Cauvery verdict: Small mercy from SC may give big boost to Siddaramaiah's election propaganda in Karnataka
Is the SC verdict on Cauvery dispute really as big a victory for the Congress in Karnataka as it is made out to be? Siddaramaiah will certainly claim so.
By now it has become a tired cliché to say that elections are a game of perception, but they indeed are. Even before Supreme Court Chief Justice Dipak Misra turned over the first page of his marathon judgment on the Cauvery dispute, and the full details of it were out on Friday morning, it was hailed as a huge victory for Karnataka.
And Karnataka chief minister Siddaramaiah was unwilling to disagree with that perception. For he can now claim that the apex court's verdict is a good "omen", as he faces Assembly elections in a couple of months time.
The verdict, a big boost for farmers on the face of it, came just minutes before Siddaramaiah began to read out the state's budget, which itself was packed with a huge bonanza for the agricultural sector. All this sent the chief minister and his Congress colleagues into a state of ecstasy, singing songs of victory.
At the same time, this has pushed the state's BJP, which has been at a loss to know how to deal with the political savvy of Siddaramaiah, deeper into a state of listlessness. The party is making a desperate attempt to regain power which it lost five years ago because of corruption, poor governance and internal bickering. It now has to revise its strategy, if there ever was one.
Is it really a victory for Congress?
But is the Supreme Court verdict really as big a victory for the Congress in Karnataka as it is made out to be? Consider these facts:
When a tribunal was set up in June 1990 to resolve the Cauvery river water dispute, Karnataka demanded a share of 465 tmcft (thousand million cubic feet) of water. In its award in 2007, the tribunal awarded Karnataka 270 tmcft, slightly more than half of what it wanted. Tamil Nadu was allocated 419 tmcft against its demand for 562. This left both the states unhappy. Eleven years later, the Supreme Court on Friday raised Karnataka's share to 284.75 tmcft — an increase of 14.75 tmcft.
As late as Thursday night, the Karnataka government was confident of a hike in its share by "at least" 30 to 40 tmcft. But never mind that. Nobody is talking about it. Everybody in the Congress is happy.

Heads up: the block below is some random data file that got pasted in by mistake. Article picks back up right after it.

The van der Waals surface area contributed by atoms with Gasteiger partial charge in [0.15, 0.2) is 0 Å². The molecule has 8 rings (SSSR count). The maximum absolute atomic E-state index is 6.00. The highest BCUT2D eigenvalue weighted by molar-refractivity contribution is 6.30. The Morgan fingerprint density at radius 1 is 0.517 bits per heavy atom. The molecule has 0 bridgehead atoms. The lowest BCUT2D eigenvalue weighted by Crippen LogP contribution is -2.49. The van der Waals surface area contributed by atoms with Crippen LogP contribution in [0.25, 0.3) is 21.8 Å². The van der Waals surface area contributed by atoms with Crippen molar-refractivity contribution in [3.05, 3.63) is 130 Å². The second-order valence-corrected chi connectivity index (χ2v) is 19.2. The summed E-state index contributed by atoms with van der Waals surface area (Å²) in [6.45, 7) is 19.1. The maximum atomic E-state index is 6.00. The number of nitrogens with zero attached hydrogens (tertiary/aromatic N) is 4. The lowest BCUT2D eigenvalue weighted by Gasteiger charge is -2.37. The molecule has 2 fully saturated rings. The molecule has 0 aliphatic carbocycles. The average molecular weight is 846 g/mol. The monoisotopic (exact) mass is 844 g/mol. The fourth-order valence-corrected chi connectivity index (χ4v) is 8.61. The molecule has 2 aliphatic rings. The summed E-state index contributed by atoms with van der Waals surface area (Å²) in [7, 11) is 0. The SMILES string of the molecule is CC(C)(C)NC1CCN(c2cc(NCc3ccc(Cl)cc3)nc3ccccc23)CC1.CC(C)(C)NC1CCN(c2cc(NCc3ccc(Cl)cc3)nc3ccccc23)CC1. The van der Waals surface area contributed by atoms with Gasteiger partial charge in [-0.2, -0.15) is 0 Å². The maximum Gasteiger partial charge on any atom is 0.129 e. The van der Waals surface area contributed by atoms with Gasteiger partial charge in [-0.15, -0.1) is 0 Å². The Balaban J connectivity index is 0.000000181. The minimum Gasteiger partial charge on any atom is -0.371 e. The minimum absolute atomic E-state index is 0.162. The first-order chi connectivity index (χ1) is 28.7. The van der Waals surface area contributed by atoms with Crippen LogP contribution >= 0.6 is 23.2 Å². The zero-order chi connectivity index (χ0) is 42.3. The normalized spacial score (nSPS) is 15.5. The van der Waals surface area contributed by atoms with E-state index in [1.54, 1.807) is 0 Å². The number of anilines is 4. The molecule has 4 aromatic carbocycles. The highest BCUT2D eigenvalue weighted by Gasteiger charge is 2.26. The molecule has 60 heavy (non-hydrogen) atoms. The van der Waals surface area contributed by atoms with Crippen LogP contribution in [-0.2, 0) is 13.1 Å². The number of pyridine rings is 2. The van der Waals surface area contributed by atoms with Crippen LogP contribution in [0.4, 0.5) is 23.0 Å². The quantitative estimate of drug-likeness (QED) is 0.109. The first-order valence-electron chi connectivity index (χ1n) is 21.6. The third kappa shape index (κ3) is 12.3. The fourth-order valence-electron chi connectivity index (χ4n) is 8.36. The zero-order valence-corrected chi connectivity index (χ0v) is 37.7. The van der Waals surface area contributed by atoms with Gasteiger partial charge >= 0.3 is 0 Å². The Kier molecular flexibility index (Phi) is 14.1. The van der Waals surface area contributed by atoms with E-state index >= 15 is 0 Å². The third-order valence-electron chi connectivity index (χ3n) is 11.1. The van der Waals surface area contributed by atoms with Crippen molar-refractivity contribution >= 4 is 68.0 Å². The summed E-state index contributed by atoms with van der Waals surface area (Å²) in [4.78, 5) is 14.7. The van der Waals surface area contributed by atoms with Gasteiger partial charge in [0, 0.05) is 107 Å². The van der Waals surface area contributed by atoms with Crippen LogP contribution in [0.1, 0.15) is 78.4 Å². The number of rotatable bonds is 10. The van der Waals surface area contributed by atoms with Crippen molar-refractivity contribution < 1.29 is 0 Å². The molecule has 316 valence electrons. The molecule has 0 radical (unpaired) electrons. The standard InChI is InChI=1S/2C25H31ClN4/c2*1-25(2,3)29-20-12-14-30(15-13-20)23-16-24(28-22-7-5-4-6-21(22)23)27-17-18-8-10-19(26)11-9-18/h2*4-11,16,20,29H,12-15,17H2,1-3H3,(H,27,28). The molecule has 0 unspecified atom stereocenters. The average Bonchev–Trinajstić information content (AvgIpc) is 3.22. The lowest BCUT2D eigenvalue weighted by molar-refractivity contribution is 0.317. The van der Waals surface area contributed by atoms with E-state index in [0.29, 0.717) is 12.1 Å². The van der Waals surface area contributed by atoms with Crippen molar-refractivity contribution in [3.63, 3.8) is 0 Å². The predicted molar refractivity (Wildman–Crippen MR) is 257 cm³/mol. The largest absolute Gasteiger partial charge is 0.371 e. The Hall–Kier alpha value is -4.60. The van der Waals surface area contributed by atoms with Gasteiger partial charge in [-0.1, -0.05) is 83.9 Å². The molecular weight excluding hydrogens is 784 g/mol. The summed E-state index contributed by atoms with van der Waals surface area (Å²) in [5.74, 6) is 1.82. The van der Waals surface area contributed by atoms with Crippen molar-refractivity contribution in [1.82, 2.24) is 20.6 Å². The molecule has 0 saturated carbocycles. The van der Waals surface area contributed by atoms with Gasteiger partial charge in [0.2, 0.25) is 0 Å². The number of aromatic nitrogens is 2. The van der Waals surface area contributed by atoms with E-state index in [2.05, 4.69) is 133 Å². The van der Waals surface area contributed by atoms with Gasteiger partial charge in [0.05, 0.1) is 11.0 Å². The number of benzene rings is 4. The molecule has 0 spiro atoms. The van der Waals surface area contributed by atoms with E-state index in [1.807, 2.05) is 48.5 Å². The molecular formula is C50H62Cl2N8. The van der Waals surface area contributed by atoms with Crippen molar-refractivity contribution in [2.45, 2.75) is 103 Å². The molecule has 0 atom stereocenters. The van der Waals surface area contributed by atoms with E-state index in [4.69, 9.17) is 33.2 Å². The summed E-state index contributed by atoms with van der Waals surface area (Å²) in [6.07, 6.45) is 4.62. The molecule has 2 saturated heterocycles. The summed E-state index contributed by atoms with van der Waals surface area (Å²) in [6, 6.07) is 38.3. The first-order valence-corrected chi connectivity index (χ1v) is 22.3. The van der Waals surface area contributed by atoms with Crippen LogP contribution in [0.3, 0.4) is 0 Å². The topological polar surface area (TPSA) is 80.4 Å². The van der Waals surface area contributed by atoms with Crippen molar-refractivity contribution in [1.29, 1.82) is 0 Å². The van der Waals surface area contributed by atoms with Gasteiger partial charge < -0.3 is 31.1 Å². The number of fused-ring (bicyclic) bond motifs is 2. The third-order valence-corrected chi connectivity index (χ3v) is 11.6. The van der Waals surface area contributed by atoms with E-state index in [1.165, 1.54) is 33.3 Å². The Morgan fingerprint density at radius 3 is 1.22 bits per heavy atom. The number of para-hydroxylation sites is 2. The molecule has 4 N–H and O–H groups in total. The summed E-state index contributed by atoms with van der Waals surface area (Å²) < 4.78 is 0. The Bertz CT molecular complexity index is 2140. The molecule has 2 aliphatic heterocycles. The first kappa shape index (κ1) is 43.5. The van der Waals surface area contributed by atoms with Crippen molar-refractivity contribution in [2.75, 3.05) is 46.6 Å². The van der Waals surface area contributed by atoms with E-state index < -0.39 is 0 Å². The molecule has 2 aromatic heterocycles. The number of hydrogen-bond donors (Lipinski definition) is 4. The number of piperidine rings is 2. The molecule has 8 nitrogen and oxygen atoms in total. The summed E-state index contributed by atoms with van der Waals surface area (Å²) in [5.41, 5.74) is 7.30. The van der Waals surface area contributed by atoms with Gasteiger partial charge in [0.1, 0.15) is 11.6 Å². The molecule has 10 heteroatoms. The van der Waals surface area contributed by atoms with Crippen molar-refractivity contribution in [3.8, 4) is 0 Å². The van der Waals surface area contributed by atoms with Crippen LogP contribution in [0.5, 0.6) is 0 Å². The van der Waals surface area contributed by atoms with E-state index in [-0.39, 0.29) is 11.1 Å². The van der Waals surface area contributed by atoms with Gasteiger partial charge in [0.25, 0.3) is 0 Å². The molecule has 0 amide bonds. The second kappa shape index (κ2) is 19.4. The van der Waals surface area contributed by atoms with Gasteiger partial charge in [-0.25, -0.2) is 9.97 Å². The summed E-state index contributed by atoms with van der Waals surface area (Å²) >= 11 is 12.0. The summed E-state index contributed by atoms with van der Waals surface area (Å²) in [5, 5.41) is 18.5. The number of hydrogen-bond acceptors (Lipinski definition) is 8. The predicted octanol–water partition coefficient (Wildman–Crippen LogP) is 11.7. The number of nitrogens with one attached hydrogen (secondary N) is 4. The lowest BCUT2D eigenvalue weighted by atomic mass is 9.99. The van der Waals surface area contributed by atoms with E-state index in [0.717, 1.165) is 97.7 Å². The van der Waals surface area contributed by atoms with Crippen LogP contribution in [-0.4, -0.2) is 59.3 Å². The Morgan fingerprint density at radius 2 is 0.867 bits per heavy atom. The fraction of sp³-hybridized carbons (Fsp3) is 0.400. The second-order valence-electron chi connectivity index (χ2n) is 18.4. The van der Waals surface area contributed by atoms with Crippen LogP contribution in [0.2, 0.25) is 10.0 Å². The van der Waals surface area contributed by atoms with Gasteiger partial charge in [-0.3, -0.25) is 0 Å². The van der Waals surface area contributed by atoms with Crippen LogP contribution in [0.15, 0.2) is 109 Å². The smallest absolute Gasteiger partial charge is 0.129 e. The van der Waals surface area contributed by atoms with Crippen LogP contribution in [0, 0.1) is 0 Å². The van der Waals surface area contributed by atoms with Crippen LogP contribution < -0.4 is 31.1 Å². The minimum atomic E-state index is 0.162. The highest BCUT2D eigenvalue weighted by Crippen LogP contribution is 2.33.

And now, think about the amount of water Karnataka must release to Tamil Nadu every water year, which is from June to May. In 1991, the tribunal had said in an interim order that the state must release 205 tmcft of water every water year to Tamil Nadu. This had led to anti-Tamil riots in Karnataka.
In its final award in 2007, the tribunal reduced it to 192 tmcft, still leaving the state upset. This led to the periodical fracas between Karnataka and Tamil Nadu and to a Supreme Court's intervention whenever the rains failed and there was not enough water in the river.
On Friday, the Supreme court reduced this quantum of annual water release by Karnataka by 14.75 tmcft, which meant that the state’s overall share went up by this amount.
If the Cauvery dispute has remained unresolved for more than a century, it's because of the difficulty in sticking to the tribunal's allocations during bad monsoons. When the rains fail, there isn't simply enough water for the farmers for both the states. The tribunal's insistence that Karnataka must release 192 tmcft of water — 134 tmcft of it during the four months from June to September — turned into a ridiculous proposition whenever the southwest monsoon, which the state should get during this period, failed.
The apex court's reduction of this quantum by a marginal 14.75 tmcft makes no great difference to farmers when the monsoon fails and there just isn't any water. Of this additional water that will be available to Karnataka — if there is enough water — 4.75 tmcft is meant for the drinking water needs of Bengaluru.
But all this wouldn't stop Siddaramaiah from claiming that, under his leadership, the state was able to argue its case effectively before the Supreme court and bring solace to the Cauvery basin farmers in southern Karnataka.
It is in this part of the state that the Janata Dal (Secular) of former prime minister HD Deve Gowda and his Vokkaliga community pose a challenge to the Congress and where the BJP is hopeful of making significant inroads.
Mahadayi will make it double whammy
And luckily for Siddaramaiah, the farmers in parts of northern Karnataka are incensed over a perceived denial of the water that is due to them because of the state's dispute with Goa over the sharing of Mahadayi river. This is the part of Karnataka where the state BJP president BS Yeddyurappa's Lingayat caste is strong and where the party did well in the 2008 election and came to power.
A tribunal that is looking into the Mahadayi row may come up with an interim order of its own very soon. If it's favourable to Karnataka, Siddaramaiah will take credit for it. If it isn't, he will blame the BJP for it. The Congress has been on the warpath saying neither the NDA government at the Centre nor the BJP's chief minister of Goa Manohar Parrikar has been of any help to Karnataka in helping the state's farmers.
The BJP is confused and rattled over the Mahadayi dispute, even after the little drama that party president Amit Shah recently enacted by asking Parrikar to write a helpful letter to Yeddyurappa. In the fitness of things, he should have written it to Siddaramaiah. But that will come to mean nothing if the tribunal rejects Karnataka's demands.
The BJP may have to think of a new story — or two new stories — to tell farmers in the southern and northern parts of the state if it wants their votes.
For now, it's advantage Siddaramaiah. Or so it seems. Elections are rarely what they seem they are.
Author tweets @sprasadindia
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